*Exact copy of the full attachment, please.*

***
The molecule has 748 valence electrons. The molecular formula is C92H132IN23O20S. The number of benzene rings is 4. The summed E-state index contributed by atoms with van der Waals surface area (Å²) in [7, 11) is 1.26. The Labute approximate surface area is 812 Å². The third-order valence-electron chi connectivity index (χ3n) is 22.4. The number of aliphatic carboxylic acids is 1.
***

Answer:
The molecule has 748 valence electrons. The molecular formula is C92H132IN23O20S. The number of benzene rings is 4. The summed E-state index contributed by atoms with van der Waals surface area (Å²) in [7, 11) is 1.26. The Labute approximate surface area is 812 Å². The third-order valence-electron chi connectivity index (χ3n) is 22.4. The number of aliphatic carboxylic acids is 1.